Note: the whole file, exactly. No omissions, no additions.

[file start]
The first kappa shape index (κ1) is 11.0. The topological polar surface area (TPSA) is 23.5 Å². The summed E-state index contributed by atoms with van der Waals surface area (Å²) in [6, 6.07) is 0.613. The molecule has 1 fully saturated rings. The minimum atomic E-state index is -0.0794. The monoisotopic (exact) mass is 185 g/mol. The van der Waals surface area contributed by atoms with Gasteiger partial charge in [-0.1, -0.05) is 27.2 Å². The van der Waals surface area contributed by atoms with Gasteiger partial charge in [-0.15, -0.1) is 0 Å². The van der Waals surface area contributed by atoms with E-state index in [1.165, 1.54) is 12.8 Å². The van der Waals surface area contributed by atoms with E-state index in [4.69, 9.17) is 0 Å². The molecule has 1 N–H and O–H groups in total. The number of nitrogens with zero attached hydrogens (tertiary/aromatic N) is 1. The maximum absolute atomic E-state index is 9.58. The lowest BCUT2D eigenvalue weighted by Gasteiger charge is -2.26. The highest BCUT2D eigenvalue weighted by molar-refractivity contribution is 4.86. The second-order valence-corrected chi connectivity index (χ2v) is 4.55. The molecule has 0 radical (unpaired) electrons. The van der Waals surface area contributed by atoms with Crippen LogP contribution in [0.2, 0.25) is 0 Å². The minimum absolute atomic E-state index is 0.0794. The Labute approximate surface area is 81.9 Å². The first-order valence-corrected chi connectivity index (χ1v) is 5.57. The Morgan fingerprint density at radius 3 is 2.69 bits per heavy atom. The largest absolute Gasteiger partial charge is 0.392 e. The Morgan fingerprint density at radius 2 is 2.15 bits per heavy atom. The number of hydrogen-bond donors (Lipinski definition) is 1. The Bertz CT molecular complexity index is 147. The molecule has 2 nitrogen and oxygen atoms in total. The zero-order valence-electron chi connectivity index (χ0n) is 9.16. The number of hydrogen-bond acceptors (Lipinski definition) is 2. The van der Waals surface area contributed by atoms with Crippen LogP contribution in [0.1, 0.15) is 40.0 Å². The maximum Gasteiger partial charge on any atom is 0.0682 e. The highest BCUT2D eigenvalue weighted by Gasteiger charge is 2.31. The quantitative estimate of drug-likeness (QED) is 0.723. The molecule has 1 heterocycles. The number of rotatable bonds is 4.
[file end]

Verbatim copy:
The first kappa shape index (κ1) is 11.0. The topological polar surface area (TPSA) is 23.5 Å². The summed E-state index contributed by atoms with van der Waals surface area (Å²) in [6, 6.07) is 0.613. The molecule has 1 fully saturated rings. The minimum atomic E-state index is -0.0794. The monoisotopic (exact) mass is 185 g/mol. The van der Waals surface area contributed by atoms with Gasteiger partial charge in [-0.1, -0.05) is 27.2 Å². The van der Waals surface area contributed by atoms with Gasteiger partial charge in [-0.15, -0.1) is 0 Å². The van der Waals surface area contributed by atoms with E-state index in [1.165, 1.54) is 12.8 Å². The van der Waals surface area contributed by atoms with E-state index in [4.69, 9.17) is 0 Å². The molecule has 1 N–H and O–H groups in total. The number of nitrogens with zero attached hydrogens (tertiary/aromatic N) is 1. The maximum absolute atomic E-state index is 9.58. The lowest BCUT2D eigenvalue weighted by Gasteiger charge is -2.26. The highest BCUT2D eigenvalue weighted by molar-refractivity contribution is 4.86. The second-order valence-corrected chi connectivity index (χ2v) is 4.55. The molecule has 0 radical (unpaired) electrons. The van der Waals surface area contributed by atoms with Crippen LogP contribution in [0.2, 0.25) is 0 Å². The minimum absolute atomic E-state index is 0.0794. The Labute approximate surface area is 81.9 Å². The first-order valence-corrected chi connectivity index (χ1v) is 5.57. The Morgan fingerprint density at radius 3 is 2.69 bits per heavy atom. The largest absolute Gasteiger partial charge is 0.392 e. The Morgan fingerprint density at radius 2 is 2.15 bits per heavy atom. The number of hydrogen-bond donors (Lipinski definition) is 1. The Bertz CT molecular complexity index is 147. The molecule has 2 nitrogen and oxygen atoms in total. The zero-order valence-electron chi connectivity index (χ0n) is 9.16. The number of hydrogen-bond acceptors (Lipinski definition) is 2. The van der Waals surface area contributed by atoms with Crippen LogP contribution in [0.1, 0.15) is 40.0 Å². The maximum Gasteiger partial charge on any atom is 0.0682 e. The highest BCUT2D eigenvalue weighted by Gasteiger charge is 2.31. The quantitative estimate of drug-likeness (QED) is 0.723. The molecule has 1 heterocycles. The number of rotatable bonds is 4.